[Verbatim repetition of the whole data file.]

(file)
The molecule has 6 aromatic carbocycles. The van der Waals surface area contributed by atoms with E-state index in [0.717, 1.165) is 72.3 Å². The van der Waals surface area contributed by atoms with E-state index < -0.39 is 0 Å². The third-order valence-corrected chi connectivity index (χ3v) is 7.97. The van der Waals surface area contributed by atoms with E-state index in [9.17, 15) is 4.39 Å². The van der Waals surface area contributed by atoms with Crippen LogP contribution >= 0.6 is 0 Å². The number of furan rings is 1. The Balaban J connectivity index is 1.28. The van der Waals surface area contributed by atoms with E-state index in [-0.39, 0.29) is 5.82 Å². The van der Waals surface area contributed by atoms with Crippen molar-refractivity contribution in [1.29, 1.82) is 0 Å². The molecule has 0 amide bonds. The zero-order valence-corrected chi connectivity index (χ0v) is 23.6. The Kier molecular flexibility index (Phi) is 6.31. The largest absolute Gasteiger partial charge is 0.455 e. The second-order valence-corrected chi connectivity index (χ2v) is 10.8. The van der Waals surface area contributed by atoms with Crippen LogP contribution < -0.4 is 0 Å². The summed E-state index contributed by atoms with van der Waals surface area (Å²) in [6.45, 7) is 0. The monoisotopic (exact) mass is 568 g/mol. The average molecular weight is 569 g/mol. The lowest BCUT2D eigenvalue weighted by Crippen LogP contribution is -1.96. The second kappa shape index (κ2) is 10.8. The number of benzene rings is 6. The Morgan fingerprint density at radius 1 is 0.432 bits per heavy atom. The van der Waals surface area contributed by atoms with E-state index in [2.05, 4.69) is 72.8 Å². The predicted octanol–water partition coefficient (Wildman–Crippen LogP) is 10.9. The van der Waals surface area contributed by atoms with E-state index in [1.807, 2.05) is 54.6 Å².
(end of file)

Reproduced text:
The molecule has 6 aromatic carbocycles. The van der Waals surface area contributed by atoms with E-state index in [0.717, 1.165) is 72.3 Å². The van der Waals surface area contributed by atoms with E-state index < -0.39 is 0 Å². The third-order valence-corrected chi connectivity index (χ3v) is 7.97. The van der Waals surface area contributed by atoms with E-state index in [9.17, 15) is 4.39 Å². The van der Waals surface area contributed by atoms with Crippen LogP contribution >= 0.6 is 0 Å². The number of furan rings is 1. The Balaban J connectivity index is 1.28. The van der Waals surface area contributed by atoms with E-state index in [-0.39, 0.29) is 5.82 Å². The van der Waals surface area contributed by atoms with Crippen molar-refractivity contribution in [1.29, 1.82) is 0 Å². The molecule has 0 amide bonds. The zero-order valence-corrected chi connectivity index (χ0v) is 23.6. The Kier molecular flexibility index (Phi) is 6.31. The largest absolute Gasteiger partial charge is 0.455 e. The second-order valence-corrected chi connectivity index (χ2v) is 10.8. The van der Waals surface area contributed by atoms with Crippen LogP contribution < -0.4 is 0 Å². The summed E-state index contributed by atoms with van der Waals surface area (Å²) in [6.45, 7) is 0. The monoisotopic (exact) mass is 568 g/mol. The average molecular weight is 569 g/mol. The lowest BCUT2D eigenvalue weighted by Crippen LogP contribution is -1.96. The second kappa shape index (κ2) is 10.8. The number of benzene rings is 6. The Morgan fingerprint density at radius 1 is 0.432 bits per heavy atom. The van der Waals surface area contributed by atoms with E-state index in [2.05, 4.69) is 72.8 Å². The predicted octanol–water partition coefficient (Wildman–Crippen LogP) is 10.9. The van der Waals surface area contributed by atoms with E-state index in [1.807, 2.05) is 54.6 Å².